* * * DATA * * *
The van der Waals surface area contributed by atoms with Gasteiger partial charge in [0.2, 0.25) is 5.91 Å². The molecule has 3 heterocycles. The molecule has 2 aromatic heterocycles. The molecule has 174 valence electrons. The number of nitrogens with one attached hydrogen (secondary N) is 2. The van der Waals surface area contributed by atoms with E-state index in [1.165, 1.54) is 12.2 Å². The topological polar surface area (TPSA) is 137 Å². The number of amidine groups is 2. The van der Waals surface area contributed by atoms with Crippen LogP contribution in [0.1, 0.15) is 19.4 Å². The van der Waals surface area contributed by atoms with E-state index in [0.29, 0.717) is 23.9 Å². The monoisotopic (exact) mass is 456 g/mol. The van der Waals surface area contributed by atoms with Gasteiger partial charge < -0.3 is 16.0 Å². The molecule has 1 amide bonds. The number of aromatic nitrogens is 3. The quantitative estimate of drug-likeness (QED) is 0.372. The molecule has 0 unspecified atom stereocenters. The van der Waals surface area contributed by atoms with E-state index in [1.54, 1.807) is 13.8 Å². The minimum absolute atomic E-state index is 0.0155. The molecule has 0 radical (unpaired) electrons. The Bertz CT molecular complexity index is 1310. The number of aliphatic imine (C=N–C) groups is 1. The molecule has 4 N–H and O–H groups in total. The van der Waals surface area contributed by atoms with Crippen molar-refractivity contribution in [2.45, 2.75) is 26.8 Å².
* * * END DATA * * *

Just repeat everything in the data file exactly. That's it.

The van der Waals surface area contributed by atoms with Gasteiger partial charge in [0.2, 0.25) is 5.91 Å². The molecule has 3 heterocycles. The molecule has 2 aromatic heterocycles. The molecule has 174 valence electrons. The number of nitrogens with one attached hydrogen (secondary N) is 2. The van der Waals surface area contributed by atoms with E-state index in [1.165, 1.54) is 12.2 Å². The topological polar surface area (TPSA) is 137 Å². The number of amidine groups is 2. The van der Waals surface area contributed by atoms with Crippen LogP contribution in [0.1, 0.15) is 19.4 Å². The van der Waals surface area contributed by atoms with E-state index in [0.29, 0.717) is 23.9 Å². The monoisotopic (exact) mass is 456 g/mol. The van der Waals surface area contributed by atoms with Gasteiger partial charge < -0.3 is 16.0 Å². The molecule has 1 amide bonds. The number of aromatic nitrogens is 3. The quantitative estimate of drug-likeness (QED) is 0.372. The molecule has 0 unspecified atom stereocenters. The van der Waals surface area contributed by atoms with E-state index in [1.54, 1.807) is 13.8 Å². The minimum absolute atomic E-state index is 0.0155. The molecule has 0 radical (unpaired) electrons. The Bertz CT molecular complexity index is 1310. The number of aliphatic imine (C=N–C) groups is 1. The molecule has 4 N–H and O–H groups in total. The van der Waals surface area contributed by atoms with Crippen molar-refractivity contribution in [2.45, 2.75) is 26.8 Å².